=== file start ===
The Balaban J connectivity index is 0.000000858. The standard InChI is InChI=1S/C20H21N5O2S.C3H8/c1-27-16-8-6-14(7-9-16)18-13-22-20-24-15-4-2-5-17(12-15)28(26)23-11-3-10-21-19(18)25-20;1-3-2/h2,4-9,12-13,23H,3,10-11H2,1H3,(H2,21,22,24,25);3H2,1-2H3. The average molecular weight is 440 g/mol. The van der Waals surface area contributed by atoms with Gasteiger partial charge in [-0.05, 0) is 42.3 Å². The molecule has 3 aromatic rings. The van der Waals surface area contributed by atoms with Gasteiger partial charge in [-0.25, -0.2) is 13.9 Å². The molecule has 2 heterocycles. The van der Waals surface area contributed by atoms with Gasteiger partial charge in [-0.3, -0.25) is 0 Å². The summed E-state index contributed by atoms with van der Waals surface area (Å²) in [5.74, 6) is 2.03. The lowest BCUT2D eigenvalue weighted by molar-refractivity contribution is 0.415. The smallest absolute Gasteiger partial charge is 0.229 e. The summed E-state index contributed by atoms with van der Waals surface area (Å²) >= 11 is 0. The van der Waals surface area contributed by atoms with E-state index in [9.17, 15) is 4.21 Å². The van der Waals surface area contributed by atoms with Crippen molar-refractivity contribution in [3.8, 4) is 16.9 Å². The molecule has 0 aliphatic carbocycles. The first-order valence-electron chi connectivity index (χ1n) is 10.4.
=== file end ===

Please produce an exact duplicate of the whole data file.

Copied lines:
The Balaban J connectivity index is 0.000000858. The standard InChI is InChI=1S/C20H21N5O2S.C3H8/c1-27-16-8-6-14(7-9-16)18-13-22-20-24-15-4-2-5-17(12-15)28(26)23-11-3-10-21-19(18)25-20;1-3-2/h2,4-9,12-13,23H,3,10-11H2,1H3,(H2,21,22,24,25);3H2,1-2H3. The average molecular weight is 440 g/mol. The van der Waals surface area contributed by atoms with Gasteiger partial charge in [-0.05, 0) is 42.3 Å². The molecule has 3 aromatic rings. The van der Waals surface area contributed by atoms with Gasteiger partial charge in [-0.25, -0.2) is 13.9 Å². The molecule has 2 heterocycles. The van der Waals surface area contributed by atoms with Gasteiger partial charge in [-0.3, -0.25) is 0 Å². The summed E-state index contributed by atoms with van der Waals surface area (Å²) in [5.74, 6) is 2.03. The lowest BCUT2D eigenvalue weighted by molar-refractivity contribution is 0.415. The smallest absolute Gasteiger partial charge is 0.229 e. The summed E-state index contributed by atoms with van der Waals surface area (Å²) >= 11 is 0. The van der Waals surface area contributed by atoms with E-state index in [9.17, 15) is 4.21 Å². The van der Waals surface area contributed by atoms with Crippen molar-refractivity contribution in [3.8, 4) is 16.9 Å². The molecule has 0 aliphatic carbocycles. The first-order valence-electron chi connectivity index (χ1n) is 10.4.